The final review of the overall mission-level system detailed design, the Mission Critical Design Review (CDR), occurred in November 2012 and marked the completion of the detailed design of the RADARSAT Constellation Mission. This milestone was achieved with a one-month delay with respect to previous planning. The delay was due to technical challenges in the detailed design of the bus and payload sub-systems. A selected set of activities are being pursued on Phase C such as closing actions resulting from the design reviews until March 2013 and the procurement of long-lead items which will carry on in fiscal year 2013-14.

In November 2012, Public Works and Government Services Canada (PWGSC) successfully completed the negotiation of a firm-fixed prince contract with MDA for the manufacturing (Phase D) and initial operation (Phase E1) of RCM. Treasury Board granted Effective Project Approval for RCM in December 2012, which provides expenditure and contracting authorities to complete the project and perform the first year of operations of RCM. The contract for Phase D and E1 (manufacturing and initial operations) was awarded on 9 January 2013.

Industrial Benefits

Significant industrial benefits in the space and Earth Observation sectors are expected from the RADARSAT Constellation program. It is expected to generate employment growth in the Canadian knowledge-based economy and spur the growth of small and medium-sized businesses as the Canadian infrastructure and services industry continues to grow. As of March 31, 2012, the CSA has funded over $146.2 million worth of work to Canadian industry directly attributable to the design of RADARSAT Constellation Major Crown Project.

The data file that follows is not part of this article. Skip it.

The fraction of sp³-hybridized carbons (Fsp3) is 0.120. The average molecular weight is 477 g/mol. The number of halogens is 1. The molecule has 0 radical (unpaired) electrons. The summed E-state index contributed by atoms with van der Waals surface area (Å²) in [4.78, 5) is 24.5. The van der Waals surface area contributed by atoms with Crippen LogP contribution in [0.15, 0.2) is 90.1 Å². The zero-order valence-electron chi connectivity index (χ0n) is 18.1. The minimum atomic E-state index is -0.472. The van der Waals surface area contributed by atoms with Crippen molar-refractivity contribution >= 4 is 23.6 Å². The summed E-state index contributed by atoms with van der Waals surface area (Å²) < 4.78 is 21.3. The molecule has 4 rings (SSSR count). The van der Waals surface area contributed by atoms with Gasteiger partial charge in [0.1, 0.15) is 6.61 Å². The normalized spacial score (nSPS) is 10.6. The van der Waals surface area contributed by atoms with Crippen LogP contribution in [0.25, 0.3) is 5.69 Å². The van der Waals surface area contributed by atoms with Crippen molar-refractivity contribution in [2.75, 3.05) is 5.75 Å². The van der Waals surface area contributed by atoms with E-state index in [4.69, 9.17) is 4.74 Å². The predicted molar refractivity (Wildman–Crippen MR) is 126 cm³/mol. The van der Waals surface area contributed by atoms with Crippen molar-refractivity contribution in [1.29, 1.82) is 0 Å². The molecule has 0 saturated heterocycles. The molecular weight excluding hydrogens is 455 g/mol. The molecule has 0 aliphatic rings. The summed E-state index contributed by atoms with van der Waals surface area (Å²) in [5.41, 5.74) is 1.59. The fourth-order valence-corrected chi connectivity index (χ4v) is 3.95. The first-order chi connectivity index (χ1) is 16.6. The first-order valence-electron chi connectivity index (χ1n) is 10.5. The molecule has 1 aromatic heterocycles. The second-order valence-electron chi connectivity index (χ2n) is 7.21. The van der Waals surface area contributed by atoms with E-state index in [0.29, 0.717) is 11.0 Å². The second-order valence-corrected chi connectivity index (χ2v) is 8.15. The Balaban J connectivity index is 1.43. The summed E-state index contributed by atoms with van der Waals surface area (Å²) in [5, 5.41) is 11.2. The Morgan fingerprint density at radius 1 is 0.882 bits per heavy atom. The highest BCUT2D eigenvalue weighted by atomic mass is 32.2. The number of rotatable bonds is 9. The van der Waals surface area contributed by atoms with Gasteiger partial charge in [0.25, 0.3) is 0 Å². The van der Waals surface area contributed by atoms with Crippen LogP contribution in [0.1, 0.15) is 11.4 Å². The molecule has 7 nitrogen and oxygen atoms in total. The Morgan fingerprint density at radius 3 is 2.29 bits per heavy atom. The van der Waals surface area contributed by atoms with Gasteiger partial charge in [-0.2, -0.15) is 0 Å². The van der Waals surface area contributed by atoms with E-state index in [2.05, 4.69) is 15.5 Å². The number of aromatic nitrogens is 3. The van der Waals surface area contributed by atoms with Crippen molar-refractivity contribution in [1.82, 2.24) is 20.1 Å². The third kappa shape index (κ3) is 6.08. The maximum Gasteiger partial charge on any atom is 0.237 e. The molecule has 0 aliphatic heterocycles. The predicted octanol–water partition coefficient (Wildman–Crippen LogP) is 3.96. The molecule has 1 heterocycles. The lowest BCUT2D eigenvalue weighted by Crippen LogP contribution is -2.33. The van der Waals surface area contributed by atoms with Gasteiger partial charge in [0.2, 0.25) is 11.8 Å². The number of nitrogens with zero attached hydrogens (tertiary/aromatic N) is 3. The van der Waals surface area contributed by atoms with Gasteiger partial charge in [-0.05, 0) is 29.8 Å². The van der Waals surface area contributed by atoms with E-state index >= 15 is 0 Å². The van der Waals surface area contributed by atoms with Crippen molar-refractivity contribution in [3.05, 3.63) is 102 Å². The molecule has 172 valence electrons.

Regarding the Canadian content and the distribution of contracts within Canada, the prime contract includes a requirement for 70% Canadian content, excluding launch services and sub-systems for which there are no suppliers available in Canada. The Prime contractor is also required to apply CSA's overall regional distribution targets on a "best efforts" basis. In addition, considering the past difficulty in achieving the targets in Atlantic Canada, a minimum requirement of 3.5% of the 70% Canadian content has been set for that region. This objective was met in March 2012. The prime contract includes reporting obligations and performance measures as well as financial penalties for not meeting the minimum Atlantic Canada content. CSA works closely with the Atlantic Canada Opportunities Agency (ACOA) to monitor regional distribution achievements and to support the prime contractor in the delivery of the given targets.

Regional Distribution of RADARSAT Constellation Mission
Contracts to Canadian Industry ($ in millions)
(As of March 31st, 2012)
British Columbia Prairies Ontario Quebec Atlantic Provinces Total Canada
Targets (%) 10% 10% 35% 35% 10%
(3.5% min.)*
100%
Actual (%) 28.5% 12.6% 21.2% 35.2% 2.5%* 100%
Actual 41.64 18.46 30.97 51.41 3.71 146.19
* The absolute Canadian Content requirement for the Atlantic Canada Region is of 2.45% of the total contract value (3.5% of the 70% Canadian Content Requirement). As of March 2012 this contractual requirement has been met since 2.5% of the total contract value has been achieved in the Atlantic Canada region. This 2.5% corresponds to 3.57% of the 70% Canadian Content Requirement.
Summary of Non-Recurring Expenditures ($ in millions)
(Forecasts to March 31, 2013)
Program Current Estimated Total Expenditure Forecast
to March 31, 2013
Planned Spending
2013-14
Future Years
RADARSAT Constellation Mission 1083.9 316.4 240.0 527.4

James Webb Space Telescope

1- Description